The biggest story this weekend concerning the nation’s financial condition and especially the sequester is the prevarication of the president. The other day the president made a speech wherein he bashed the Republicans for creating the frightening situation of the sequester. The government would shut down because of the disaster created by Republicans in Congress.
What did the president say, again?
Now, if Congress allows this meat-cleaver approach to take place, it will jeopardize our military readiness; it will eviscerate job-creating investments in education and energy and medical research. It won’t consider whether we’re cutting some bloated program that has outlived its usefulness, or a vital service that Americans depend on every single day. It doesn’t make those distinctions.
Emergency responders like the ones who are here today — their ability to help communities respond to and recover from disasters will be degraded. Border Patrol agents will see their hours reduced. FBI agents will be furloughed. Federal prosecutors will have to close cases and let criminals go. Air traffic controllers and airport security will see cutbacks, which means more delays at airports across the country. Thousands of teachers and educators will be laid off. Tens of thousands of parents will have to scramble to find childcare for their kids. Hundreds of thousands of Americans will lose access to primary care and preventive care like flu vaccinations and cancer screenings.
How terrifying is the sequester? According to the WSJ, we are talking about 2.4% of the budget. What’s that, again?
$85 billion? That sounds like a lot of money. How does this compare with the size of the government’s budget? The government spent $3.538 trillion in the fiscal year that ended in September 2012. So $85 billion is 2.4% of the federal budget. What’s unusual about the sequester, though, is that some of the largest programs in the federal budget are exempt. That means the cuts are concentrated on a smaller pool of government programs. Depending on the agency, cuts are going to be in the ballpark of 5% and 13%, according to various estimates from government officials.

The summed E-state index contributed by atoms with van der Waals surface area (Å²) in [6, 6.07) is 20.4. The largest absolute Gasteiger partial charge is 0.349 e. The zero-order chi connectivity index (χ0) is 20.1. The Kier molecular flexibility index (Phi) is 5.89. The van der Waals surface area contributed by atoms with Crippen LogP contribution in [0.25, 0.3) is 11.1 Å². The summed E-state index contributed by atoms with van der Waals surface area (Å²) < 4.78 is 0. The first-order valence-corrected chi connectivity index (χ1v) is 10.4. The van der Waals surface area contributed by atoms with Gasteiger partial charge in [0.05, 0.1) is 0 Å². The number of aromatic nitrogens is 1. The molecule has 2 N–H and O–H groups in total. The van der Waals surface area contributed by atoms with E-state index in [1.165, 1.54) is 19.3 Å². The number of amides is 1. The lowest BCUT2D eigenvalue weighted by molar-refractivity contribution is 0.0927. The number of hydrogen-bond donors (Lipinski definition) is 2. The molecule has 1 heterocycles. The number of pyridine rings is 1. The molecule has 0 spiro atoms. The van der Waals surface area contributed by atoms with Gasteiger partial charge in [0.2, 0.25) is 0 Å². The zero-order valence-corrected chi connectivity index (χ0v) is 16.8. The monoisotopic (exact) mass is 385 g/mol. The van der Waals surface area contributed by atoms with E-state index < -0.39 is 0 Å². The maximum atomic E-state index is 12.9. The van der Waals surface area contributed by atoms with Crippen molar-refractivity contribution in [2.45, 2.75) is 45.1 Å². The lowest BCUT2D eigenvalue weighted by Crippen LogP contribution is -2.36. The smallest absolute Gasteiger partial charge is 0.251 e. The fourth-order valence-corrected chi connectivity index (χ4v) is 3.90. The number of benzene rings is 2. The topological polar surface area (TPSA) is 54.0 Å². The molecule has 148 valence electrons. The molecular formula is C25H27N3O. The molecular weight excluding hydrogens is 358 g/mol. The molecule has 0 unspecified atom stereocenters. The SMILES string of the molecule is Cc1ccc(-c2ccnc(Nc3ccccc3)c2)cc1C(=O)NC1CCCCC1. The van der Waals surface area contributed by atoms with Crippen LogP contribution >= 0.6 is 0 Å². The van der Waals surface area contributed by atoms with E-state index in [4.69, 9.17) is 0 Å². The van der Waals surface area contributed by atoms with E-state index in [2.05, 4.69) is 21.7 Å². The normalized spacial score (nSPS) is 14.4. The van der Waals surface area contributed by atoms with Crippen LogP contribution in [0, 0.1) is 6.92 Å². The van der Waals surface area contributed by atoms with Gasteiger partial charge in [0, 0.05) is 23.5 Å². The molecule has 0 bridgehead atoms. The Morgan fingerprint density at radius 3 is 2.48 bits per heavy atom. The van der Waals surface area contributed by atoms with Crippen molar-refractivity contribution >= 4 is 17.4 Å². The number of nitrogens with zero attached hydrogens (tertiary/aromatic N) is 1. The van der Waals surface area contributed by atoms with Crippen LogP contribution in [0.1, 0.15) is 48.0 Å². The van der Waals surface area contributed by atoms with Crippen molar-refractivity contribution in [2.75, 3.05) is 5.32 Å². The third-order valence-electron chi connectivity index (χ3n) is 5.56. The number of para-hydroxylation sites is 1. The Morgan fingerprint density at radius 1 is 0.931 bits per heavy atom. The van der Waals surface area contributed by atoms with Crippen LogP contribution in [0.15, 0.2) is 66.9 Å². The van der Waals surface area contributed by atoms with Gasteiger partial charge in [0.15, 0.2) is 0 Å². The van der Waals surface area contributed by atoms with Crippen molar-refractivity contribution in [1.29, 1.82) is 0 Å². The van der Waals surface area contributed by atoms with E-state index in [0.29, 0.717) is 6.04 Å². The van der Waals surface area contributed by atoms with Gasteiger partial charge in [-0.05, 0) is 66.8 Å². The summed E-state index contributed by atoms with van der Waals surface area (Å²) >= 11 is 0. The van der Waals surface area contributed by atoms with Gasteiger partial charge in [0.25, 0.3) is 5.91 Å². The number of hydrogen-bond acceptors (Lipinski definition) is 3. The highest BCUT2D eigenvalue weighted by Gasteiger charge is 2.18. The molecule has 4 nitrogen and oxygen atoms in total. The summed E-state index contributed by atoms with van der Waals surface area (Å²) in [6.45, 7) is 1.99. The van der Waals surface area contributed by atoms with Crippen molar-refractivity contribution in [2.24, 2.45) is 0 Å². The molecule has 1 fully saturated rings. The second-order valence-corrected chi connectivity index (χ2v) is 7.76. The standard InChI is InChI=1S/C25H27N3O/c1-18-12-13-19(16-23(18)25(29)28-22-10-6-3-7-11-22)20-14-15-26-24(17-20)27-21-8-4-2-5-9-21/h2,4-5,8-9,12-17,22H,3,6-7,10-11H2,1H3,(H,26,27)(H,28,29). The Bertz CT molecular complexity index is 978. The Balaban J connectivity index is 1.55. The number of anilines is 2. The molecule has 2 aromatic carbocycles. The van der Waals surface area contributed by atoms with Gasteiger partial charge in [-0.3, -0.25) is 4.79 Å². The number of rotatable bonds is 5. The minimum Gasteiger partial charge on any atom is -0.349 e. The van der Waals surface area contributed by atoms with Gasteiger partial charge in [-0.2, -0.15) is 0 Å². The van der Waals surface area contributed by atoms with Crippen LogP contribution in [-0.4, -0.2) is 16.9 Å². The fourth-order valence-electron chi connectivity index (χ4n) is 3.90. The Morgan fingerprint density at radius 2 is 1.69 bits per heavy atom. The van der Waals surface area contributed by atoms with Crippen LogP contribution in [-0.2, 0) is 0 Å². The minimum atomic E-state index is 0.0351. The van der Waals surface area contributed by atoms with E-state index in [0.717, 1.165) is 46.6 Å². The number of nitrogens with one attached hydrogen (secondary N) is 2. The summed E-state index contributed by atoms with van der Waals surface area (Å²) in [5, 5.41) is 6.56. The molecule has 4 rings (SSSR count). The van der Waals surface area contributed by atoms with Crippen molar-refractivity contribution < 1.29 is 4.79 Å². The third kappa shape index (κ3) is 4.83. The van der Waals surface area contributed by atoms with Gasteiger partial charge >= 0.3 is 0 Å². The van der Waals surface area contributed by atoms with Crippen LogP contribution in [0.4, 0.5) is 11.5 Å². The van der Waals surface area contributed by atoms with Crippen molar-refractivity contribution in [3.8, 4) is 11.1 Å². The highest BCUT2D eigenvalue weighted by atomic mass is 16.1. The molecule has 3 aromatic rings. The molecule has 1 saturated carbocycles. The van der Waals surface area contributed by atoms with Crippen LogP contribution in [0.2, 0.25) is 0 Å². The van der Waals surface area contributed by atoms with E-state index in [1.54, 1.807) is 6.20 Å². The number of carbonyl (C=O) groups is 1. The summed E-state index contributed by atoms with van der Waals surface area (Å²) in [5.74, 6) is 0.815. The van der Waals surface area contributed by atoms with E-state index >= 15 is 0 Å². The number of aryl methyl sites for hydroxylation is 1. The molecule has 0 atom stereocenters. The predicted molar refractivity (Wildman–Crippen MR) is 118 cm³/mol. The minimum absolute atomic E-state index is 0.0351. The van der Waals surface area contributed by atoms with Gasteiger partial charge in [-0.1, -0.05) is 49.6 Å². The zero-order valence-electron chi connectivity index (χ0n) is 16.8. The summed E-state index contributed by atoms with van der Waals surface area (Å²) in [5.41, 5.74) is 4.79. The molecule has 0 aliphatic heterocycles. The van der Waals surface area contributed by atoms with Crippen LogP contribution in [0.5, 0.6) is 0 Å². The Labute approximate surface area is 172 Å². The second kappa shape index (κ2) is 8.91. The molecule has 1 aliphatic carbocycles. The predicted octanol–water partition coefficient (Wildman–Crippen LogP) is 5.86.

As George Will says,
Batten down the hatches — the sequester will cut $85 billion from this year’s $3.6 trillion budget! Or: Head for the storm cellar — spending will be cut 2.3 percent! Or: Washington chain-saw massacre — we must scrape by on 97.7 percent of current spending! Or: Chaos is coming because the sequester will cut a sum $25 billion larger than was just shoveled out the door (supposedly, but not actually) for victims of Hurricane Sandy! Or: Heaven forfend, the sequester will cut 47 percent as much as was spent on the AIG bailout! Or: Famine, pestilence and locusts will come when the sequester causes federal spending over 10 years to plummet from $46 trillion all the way down to $44.8 trillion! Or: Grass will grow in the streets of America’s cities if the domestic agencies whose budgets have increased 17 percent under President Obama must endure a 5 percent cut!
Hmmmm. So our president is exaggerating about the extent of the sequester and suggesting in that speech that it is all Congress’s fault? Also in the WSJ, Speaker Boehner reminded us about the summer of 2011 and The Budget Control Act.
The plan called for immediate caps on discretionary spending (to save $917 billion) and the creation of a special House-Senate “super committee” to find an additional $1.2 trillion in savings. The deal also included a simple but powerful mechanism to ensure that the committee met its deficit-reduction target: If it didn’t, the debt limit would not be increased again in a few months.
But President Obama was determined not to face another debt-limit increase before his re-election campaign. Having just blown up one deal, the president scuttled this bipartisan, bicameral agreement. His solution? A sequester.
With the debt limit set to be hit in a matter of hours, Republicans and Democrats in Congress reluctantly accepted the president’s demand for the sequester, and a revised version of the Budget Control Act was passed on a bipartisan basis.
Who is telling the truth? Bob Woodward of the Washington Post says,
The president and Lew had this wrong. My extensive reporting for my book “The Price of Politics” shows that the automatic spending cuts were initiated by the White House and were the brainchild of Lew and White House congressional relations chief Rob Nabors — probably the foremost experts on budget issues in the senior ranks of the federal government.
Obama personally approved of the plan for Lew and Nabors to propose the sequester to Senate Majority Leader Harry Reid (D-Nev.). They did so at 2:30 p.m. July 27, 2011, according to interviews with two senior White House aides who were directly involved.
Tell me I am wrong, but my memory of the news about the 2011 budget talks was that the sequester was proposed by the White House because they thought the new Republican Congress would never agree to major defense cuts. But they did though neither side seemed to think we would get to this point where cuts actually happen. Guess what? Who wants the blame? Will it matter? The cuts do not touch the real spending problems nor do they amount to enough to do real good. This begins to sound like much ado about nothing, but if the president is willing to lie about all of this, then surely there must be something here we are missing.